That patience is a virtue and you will always get better results when you respect the hands of time and withstand the urge to chase something shiny and temporary

That gratitude multiplies on itself and brings you abundance

That lasting happiness is built of your own hands inside of your own self

 

I think what I know to be true above everything else is that life always gives you what you want. Always. Not like some genie in a bottle delivering us our wishes on command. But what you pay attention to grows and grows. Maybe where we go wrong is that, with all of the other layers we throw on top of it, we lose that pulse of what we really desire, and we want something else instead. Then that thing comes true and we are left with unhappiness anyhow because we chased the wrong thing.

These are hard questions. But where you find the inaccuracies is also where you can follow that path to the truth. You find it, you ask for it, you work for it, and it will come to be. This I know is true. As sure as the earth travels around the sun, as sure as the seasons pass, what you desire will come to you. The challenge is to want the right things.

 

 

 

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gratitude

a different kind of happy

I don’t know how it’s been 13 days since I have written in this space. We acclimated to the post-holiday, real life schedule again. The semester began. It snowed last weekend, a rarity in Atlanta. And now here we are with a some springtime weather a week later. That is more or less the summary of my past few weeks with the details left out. And it’s always the details that matter anyhow, isn’t it?

There are pieces of my days that I want to write about, but I never sit down to do it lately. And there are pieces of my days that I am not ready to write about yet but know I one day will. I love writing and the clarity it offers me, but I am also finding that when you are writing about something, you’re standing on the outside of that thing looking in. This is something I love to do in retrospect, glance inward at something after it has come and gone and see it with new eyes. But lately I feel like I don’t want to ruin things in their immediacy by putting on my writer eyes to dissect it. Sometimes you just need to let things be. Breathe in and breathe out and whisper gratitude for what it is in that moment and do all the thinking later. I find lately that I might try to write about something, and the words stop short of where I want them to be. They aren’t ready to come yet.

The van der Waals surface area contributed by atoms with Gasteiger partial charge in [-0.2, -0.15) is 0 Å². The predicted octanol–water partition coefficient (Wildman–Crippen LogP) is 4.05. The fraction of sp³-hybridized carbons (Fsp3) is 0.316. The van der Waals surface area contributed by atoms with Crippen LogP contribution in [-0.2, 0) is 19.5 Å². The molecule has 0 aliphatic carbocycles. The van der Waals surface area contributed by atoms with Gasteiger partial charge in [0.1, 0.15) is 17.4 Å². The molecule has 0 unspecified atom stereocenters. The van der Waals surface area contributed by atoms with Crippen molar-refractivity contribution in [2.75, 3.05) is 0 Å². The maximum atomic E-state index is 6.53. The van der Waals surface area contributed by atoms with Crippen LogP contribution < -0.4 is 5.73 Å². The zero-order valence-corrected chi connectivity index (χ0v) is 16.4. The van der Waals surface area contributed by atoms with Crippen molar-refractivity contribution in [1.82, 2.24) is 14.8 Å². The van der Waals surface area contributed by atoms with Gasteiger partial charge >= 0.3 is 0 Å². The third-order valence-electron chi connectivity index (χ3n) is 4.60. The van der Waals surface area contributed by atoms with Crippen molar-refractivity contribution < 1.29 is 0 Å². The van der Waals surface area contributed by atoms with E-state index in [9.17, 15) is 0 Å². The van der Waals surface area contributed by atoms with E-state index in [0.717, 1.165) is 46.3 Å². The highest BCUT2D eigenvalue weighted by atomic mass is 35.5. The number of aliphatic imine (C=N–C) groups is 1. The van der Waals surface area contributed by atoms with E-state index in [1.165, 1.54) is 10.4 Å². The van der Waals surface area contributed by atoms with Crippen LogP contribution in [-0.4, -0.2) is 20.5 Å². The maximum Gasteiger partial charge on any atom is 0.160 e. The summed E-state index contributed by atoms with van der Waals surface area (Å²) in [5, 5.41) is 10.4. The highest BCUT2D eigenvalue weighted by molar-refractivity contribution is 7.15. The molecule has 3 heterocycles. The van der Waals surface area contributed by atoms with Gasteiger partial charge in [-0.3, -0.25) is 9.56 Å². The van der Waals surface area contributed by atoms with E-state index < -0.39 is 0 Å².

Part of this could be that I have spent so much of the past few years writing about pain, and it feels good to do that – to search and try to find some kind of meaning in it. But when things are good, it feels different somehow. Like I don’t need to search for the meaning by digging through my thoughts word-by-word. With joy, you just have to be still….which is also hard sometimes.

I am (like everyone else these days) a huge Brene Brown fan, and I know she tells us, “Joy is the most vulnerable emotion we experience. And if you cannot tolerate joy, what you do is you start dress rehearsing tragedy.” I do this all the time. When things are good, especially after such a long season of hard, I dress rehearse tragedy in my head. I think of the thousand ways that the other shoe could drop. The million pieces of my life that could go wrong and create a mess to clean up. Joy is a terrifying emotion, especially after you have survived heartbreak in any form and you realize what the other side really feels like. It seems so ridiculous to type that, but it’s true. I don’t know why I can’t just let happiness be what it is without the worry. I am getting perhaps a little better at it, but I’m not there yet.

I do find my joy is deeper now though. The happy is a different kind of happy from what it was before. It can be big things or little things – the swell of a particular song I love on the speakers, the feel of home in the midst of a busy week, a leisurely walk with the kids in the woods. I feel every single second just a little bit deeper than before.

Life in general is more terrifying than it used to be because I know more intimately what pain feels like, and after these past few years, I think I’m almost operating from a sense of struggle as my norm. But now that the dust has settled and it feels like luck and quiet are starting to blow my direction, my joy hums in a deeper spot in my chest as well. It radiates and warms in a way it never did before. I guess that’s what people mean when they say life and age and experience can make you wiser. I feel it all. Good and bad and ugly and beautiful.